Biceps Femoris Anatomy: Origin, Insertion, Action, Innervation

Biceps Femoris Anatomy Study

Biceps Femoris Anatomy
Long head of Biceps Femoris: 

Origin: Upper and inner surface of the posterior side of the ischial tuberosity, conjoined with semitendinosus
Insertion: The main attachment is to the styloid process of the fibula, forming a semicircle around the lateral collateral ligament. The remainder splits into three laminae: the intermediate lamina fuses with the lateral fibular collateral ligament, the others pass superficial and deep to the ligament to  attach to the lateral condyle of the tibia.
Action:  Flexes knee joint, laterally rotates knee joint, extends hip joint
Innervation: Tibial portion of the sciatic nerve (L5,S1)
Blood Supply: Branches from the internal iliac, popliteal and profunda femoris arteries.

Synergist:

Prime Movers: Gluteus maximus, Adductor magnus (posterior part).
Accessory Movers: Semimembranosus, Semitendinosus,  Piriformis.

Primary Actions of the Long Head of the Biceps Femoris:

1. Flexion of the leg at the knee

  • Agonist: Semitendinosus, Semimembranosus
  • Antagonists: Vastus Lateralis, Vastus Medialis, Vastus Intermedius, Rectus Femoris

2. External rotation of the  knee

  • Agonists: Biceps Femoris (short head)
  • Antagonists: Popliteus, Semitendinosus, Semimembranosus

3. Extension of the thigh at the hip

  • Agonists: Gluteus maximus, Semitendinosus, Semimembranosus, Adductor Magnus (posterior fibers)
  • Antagonists: Psoas Major, Iliacus

 

Short Head of Biceps Femoris:

Origin: Middle third of the linea aspera, lateral to the supracondylar ridge of the femur.
Insertion:  Joining with the long head in the distal thigh, it attaches to the styloid process of the fibular head forming a semicircle around the lateral fibular collateral ligament. Remaining  splits into three laminae. The intermediate lamina fuses with the fibular collateral ligament while the other two pass superficial and deep to the ligament to attach to the lateral condyle of the tibia.
Action:  Flexes knee joint, laterally rotates knee joint
Innervation: Common peroneal portion of the sciatic nerve (L5, S1)
Blood Supply: Branches from the internal iliac, popliteal and profunda femoris artery.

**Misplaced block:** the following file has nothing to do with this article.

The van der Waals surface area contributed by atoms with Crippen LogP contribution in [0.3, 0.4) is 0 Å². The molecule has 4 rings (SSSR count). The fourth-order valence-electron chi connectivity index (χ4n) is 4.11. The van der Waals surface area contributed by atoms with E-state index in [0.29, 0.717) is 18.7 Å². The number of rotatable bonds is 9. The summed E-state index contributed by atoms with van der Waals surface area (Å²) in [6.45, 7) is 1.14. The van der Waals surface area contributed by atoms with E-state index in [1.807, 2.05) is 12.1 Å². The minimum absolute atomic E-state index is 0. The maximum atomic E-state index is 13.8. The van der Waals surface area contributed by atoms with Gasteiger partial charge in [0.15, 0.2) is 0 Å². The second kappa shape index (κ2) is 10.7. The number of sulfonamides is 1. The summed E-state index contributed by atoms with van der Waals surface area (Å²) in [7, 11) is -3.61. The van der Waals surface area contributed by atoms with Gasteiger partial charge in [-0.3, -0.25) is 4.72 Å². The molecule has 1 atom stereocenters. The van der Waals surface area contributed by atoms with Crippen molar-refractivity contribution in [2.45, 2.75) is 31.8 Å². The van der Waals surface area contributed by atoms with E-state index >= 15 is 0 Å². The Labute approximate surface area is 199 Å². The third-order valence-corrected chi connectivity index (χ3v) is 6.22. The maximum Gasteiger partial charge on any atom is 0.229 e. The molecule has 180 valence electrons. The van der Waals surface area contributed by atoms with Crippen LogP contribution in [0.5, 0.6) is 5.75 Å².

Primary Actions of the Short Head of the Biceps Femoris:

1. Flexion of the leg at the knee

  • Agonist: Semitendinosus, Semimembranosus
  • Antagonists: Vastus Lateralis, Vastus Medialis, Vastus Intermedius, Rectus Femoris

2. External rotation of the  knee

  • Agonists: Biceps Femoris (short head)
  • Antagonists: Popliteus, Semitendinosus, Semimembranosus

3. Extension of the thigh at the hip

  • Agonists: Gluteus maximus, Semitendinosus, Semimembranosus, Adductor Magnus (posterior fibers)
  • Antagonists: Psoas Major, Iliacus

For pain pattern information see: Biceps Femoris Knee and Thigh Pain


Anatomy Study Aids

Musculoskeletal Anatomy Flashcards

Musculoskeletal Flashcards

Are you a student or professional therapist who needs to brush up on the musculoskeletal system? Dr. Joseph E. Muscolino DC has developed a comprehensive set of flashcards that will help develop a mind’s picture of exactly where the muscles lie under the skin. A highly recommended study aid!


coloring_book
The Anatomy Coloring Book is one of the best study and reference books for beginning anatomy students. The diagrams are clearly labeled and allow you to see the relationship and placement of the various structures of the body. You will also be surprised how the act of coloring will help with recall. But this is not just a beginners book, it is also great for practitioners and therapists to have on hand to use with clients and patients to use as a visual reference.
basic_clinical_massa


Out of the scores of books in my office Basic Clinical Massage Therapy is by far the most referenced book in my library. The musculoskeletal system is overlaid on human models allowing you to learn the precise location, origin and insertions of each muscle. The models are pictured in various poses throughout the book which also helps you visualize muscles in motion and their actions relationship with the skeletal structure and other muscles. Though it is written for massage therapists, it is an excellent book for anyone who wants to learn about the muscular system. MT’s will benefit from recommended treatments for each muscle.

 

 

 

References:

The Trigger Point Therapy Workbook – Claire Davies, Amber Davies, and David G. Simons

Basic Clinical Massage Therapy: Integrating Anatomy and Treatment – James H. Clay and David M. Pounds

Trigger Point Therapy for Myofascial Pain – Donna Finando and Steven Finando

Massage Therapy Principles and Practice – Susan Salvo

Theory & Practice of Therapeutic Massage – Mark Beck

 

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